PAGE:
Prior to online communication, some tour operators e.g. specialized on hiking in Rwanda or community-based tourism initiatives in Kenya had very little visibility. ICTs have helped to put them on tourists’ maps and reach customers, that are not the main stream platforms’ target group in the first place. Focussing on unique products and nurturing business and customer relations through direct online communication can be a potential viable strategy.
Last but not least, I see a lot of potential in the new and emerging tourism markets from Africa and Asia. The number of tech-savvy tourists from these markets could be an interesting group that SMEs can reach through ICTs.
Laura Jäger talks to Christopher Foster for Tourism Watch about the challenges and opportunities of small tourism businesses in the global South to benefit from platform capitalism...

Lessons learned from successful public awareness campaigns

Make sure you can sustain the campaign over the planned period
Running an ongoing campaign through a loose coalition or group of volunteers is difficult to sustain.
Even if your campaign is planned so that different partners or chapters work autonomously, organizing and coordinating this centrally can ease communication and workflows.
Be aware that you often need a range of skills in a campaign, from web design to fundraising.
Martin Vogl & Kate Hairsine present a new report from the Deutsche Welle Akademie.

The State of Humanitarian Journalism

We found that:
1  Very few international news organisations routinely cover
humanitarian affairs. Only 12 news outlets reported on all four of the humanitarian events we analysed in 2016. Because of the high costs of producing regular, original journalism on humanitarian issues, commercial news organisations do not usually cover humanitarian issues, with the exception of major ‘emergencies’.
2 Most humanitarian journalism is now funded by states or private foundations. This is worrying because claiming that particular actors or activities are ‘humanitarian’ is a powerful form of legitimacy. It is important that media about the suffering does not
become a vehicle for commercial or political interests.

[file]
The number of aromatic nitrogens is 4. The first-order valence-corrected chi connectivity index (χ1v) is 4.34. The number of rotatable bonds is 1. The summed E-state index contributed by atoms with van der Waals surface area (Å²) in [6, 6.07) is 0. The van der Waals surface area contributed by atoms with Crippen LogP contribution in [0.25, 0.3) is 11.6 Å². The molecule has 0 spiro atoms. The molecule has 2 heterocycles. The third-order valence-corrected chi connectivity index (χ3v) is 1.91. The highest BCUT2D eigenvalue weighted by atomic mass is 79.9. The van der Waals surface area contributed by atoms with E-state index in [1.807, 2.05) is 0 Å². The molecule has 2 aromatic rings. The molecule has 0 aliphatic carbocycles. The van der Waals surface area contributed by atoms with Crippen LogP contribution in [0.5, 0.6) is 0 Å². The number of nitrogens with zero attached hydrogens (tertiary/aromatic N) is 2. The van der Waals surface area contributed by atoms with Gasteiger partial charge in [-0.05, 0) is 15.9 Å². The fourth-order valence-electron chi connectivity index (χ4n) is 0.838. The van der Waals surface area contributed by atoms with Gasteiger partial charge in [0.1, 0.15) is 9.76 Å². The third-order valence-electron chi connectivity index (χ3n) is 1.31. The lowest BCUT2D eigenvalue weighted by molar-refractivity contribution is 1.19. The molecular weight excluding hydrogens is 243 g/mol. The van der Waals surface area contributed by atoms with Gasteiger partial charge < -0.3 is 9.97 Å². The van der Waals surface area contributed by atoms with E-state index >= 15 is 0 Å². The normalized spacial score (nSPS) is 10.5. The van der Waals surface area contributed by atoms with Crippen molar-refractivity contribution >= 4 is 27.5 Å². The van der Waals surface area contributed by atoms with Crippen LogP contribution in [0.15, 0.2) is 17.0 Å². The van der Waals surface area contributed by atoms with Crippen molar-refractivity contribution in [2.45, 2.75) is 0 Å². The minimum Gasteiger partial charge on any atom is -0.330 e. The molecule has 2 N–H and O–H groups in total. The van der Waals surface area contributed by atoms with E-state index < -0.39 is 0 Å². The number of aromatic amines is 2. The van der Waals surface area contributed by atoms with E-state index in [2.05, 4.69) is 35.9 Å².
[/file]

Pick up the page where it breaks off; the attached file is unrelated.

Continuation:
3 A major challenge of foundation funding is its unsustainable nature, as most foundations want to provide start-up money, rather than giving ongoing support. Meanwhile government funding can constrain where and how humanitarian reporting takes place because of foreign policy objectives and diplomatic tensions
Martin Scott, Kate Wright & Mel Bunce with their latest report.

LET’S MAKE IT WORK! Breastfeeding in the workplace

The objective of the mother- and baby-friendly workplace initiatives is to increase working mothers’ demand for and access to
facilities and services that support appropriate breastfeeding practices and care in the workplace.” In doing so, the initiatives aim
to generate evidence on the operational feasibility, effectiveness and cost-effectiveness of supporting breastfeeding in the workplace, and to showcase its benefits for children, families, communities and businesses. UNICEF applied the Communication
for Development (C4D) process to design social and behavioural change communication strategies to increase acceptance of, and demand for, workplace breastfeeding programmes in each context
A recent UNICEF C4D case study/report.

Cite African Feminists: Some Readings

In response to Jessica’s request, I have extracted readings by African Feminist scholars that I include in the syllabi of the three courses I convene. These are postgraduate courses and they are not Africa specific. They focus on Gender Theory, Research Methods and Queer Politics. My syllabi cover Africa, Asia and the Middle East, which are SOAS areas of “specialisation”.
In crafting this list for a general audience, I have not highlighted specific articles from Feminist Africa and Agenda. Instead, I have noted the two journals as important sites for African and diasporan feminist scholarship and intellectual contributions. This also applies to Readers which include different contributions. These readings are not only assigned for classes that are focussed on Africa but are also part of other thematic issues covered in gender theory, queer theory and research methods.
Awino Okech with some great reading, discussion and citation suggestions!

#HAUTALK: the tyranny of structurelessness and no end in sight

By the time the social media discussing these kinds of arguments had had their say on the HAU project, it became hard to understand why so many people felt so passionately about it when it had begun. The project had focused squarely on open access and the idea that anthropology needed to get back to taking ethnography seriously in developing its concepts, rather than borrowing from western philosophers (which could also be seen as a neo-colonial, masculinist practice). Yet at the time at HAU, everyone was so busy trying to meet the next impossible deadline that these additional political issues circulating in anthropology more widely, and brought up in the subsequent social media storm, were not a strong focus. Moreover, there was nothing in the structure of the project that would ensure that such issues would be critically examined on a regular basis.
Sarah Green for Allegra Lab revisits the fall and fall of the HAU publication project.